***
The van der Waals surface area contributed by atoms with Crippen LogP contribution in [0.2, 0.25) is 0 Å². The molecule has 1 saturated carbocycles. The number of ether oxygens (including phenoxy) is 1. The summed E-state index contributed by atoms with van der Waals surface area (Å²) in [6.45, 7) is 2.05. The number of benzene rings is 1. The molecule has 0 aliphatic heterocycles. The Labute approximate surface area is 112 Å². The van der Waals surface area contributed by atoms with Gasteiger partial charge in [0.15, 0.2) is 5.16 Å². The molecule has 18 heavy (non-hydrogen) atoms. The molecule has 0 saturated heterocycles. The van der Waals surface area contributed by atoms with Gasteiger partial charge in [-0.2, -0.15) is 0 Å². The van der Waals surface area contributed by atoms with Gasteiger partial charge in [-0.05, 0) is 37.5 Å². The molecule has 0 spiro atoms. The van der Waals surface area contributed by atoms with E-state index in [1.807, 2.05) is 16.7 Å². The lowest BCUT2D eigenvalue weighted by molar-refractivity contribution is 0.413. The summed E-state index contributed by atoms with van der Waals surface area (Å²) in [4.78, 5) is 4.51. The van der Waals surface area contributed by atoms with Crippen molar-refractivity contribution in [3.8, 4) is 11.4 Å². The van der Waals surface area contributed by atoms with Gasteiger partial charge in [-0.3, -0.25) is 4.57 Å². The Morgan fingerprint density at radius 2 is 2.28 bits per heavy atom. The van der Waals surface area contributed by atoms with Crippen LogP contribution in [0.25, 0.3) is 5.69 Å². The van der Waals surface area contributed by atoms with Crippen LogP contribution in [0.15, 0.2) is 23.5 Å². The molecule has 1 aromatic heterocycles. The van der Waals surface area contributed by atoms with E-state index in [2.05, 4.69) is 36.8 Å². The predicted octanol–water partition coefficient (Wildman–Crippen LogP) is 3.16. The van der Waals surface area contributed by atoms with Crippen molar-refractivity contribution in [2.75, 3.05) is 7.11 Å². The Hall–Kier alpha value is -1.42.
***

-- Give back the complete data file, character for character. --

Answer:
The van der Waals surface area contributed by atoms with Crippen LogP contribution in [0.2, 0.25) is 0 Å². The molecule has 1 saturated carbocycles. The number of ether oxygens (including phenoxy) is 1. The summed E-state index contributed by atoms with van der Waals surface area (Å²) in [6.45, 7) is 2.05. The number of benzene rings is 1. The molecule has 0 aliphatic heterocycles. The Labute approximate surface area is 112 Å². The van der Waals surface area contributed by atoms with Gasteiger partial charge in [0.15, 0.2) is 5.16 Å². The molecule has 18 heavy (non-hydrogen) atoms. The molecule has 0 saturated heterocycles. The van der Waals surface area contributed by atoms with Gasteiger partial charge in [-0.2, -0.15) is 0 Å². The van der Waals surface area contributed by atoms with Gasteiger partial charge in [-0.05, 0) is 37.5 Å². The molecule has 0 spiro atoms. The van der Waals surface area contributed by atoms with E-state index in [1.807, 2.05) is 16.7 Å². The lowest BCUT2D eigenvalue weighted by molar-refractivity contribution is 0.413. The summed E-state index contributed by atoms with van der Waals surface area (Å²) in [4.78, 5) is 4.51. The van der Waals surface area contributed by atoms with Crippen molar-refractivity contribution in [3.8, 4) is 11.4 Å². The van der Waals surface area contributed by atoms with Gasteiger partial charge in [-0.3, -0.25) is 4.57 Å². The Morgan fingerprint density at radius 2 is 2.28 bits per heavy atom. The van der Waals surface area contributed by atoms with Crippen LogP contribution in [0.25, 0.3) is 5.69 Å². The van der Waals surface area contributed by atoms with Crippen LogP contribution in [0.15, 0.2) is 23.5 Å². The molecule has 1 aromatic heterocycles. The van der Waals surface area contributed by atoms with E-state index in [2.05, 4.69) is 36.8 Å². The predicted octanol–water partition coefficient (Wildman–Crippen LogP) is 3.16. The van der Waals surface area contributed by atoms with Crippen molar-refractivity contribution in [2.75, 3.05) is 7.11 Å². The Hall–Kier alpha value is -1.42.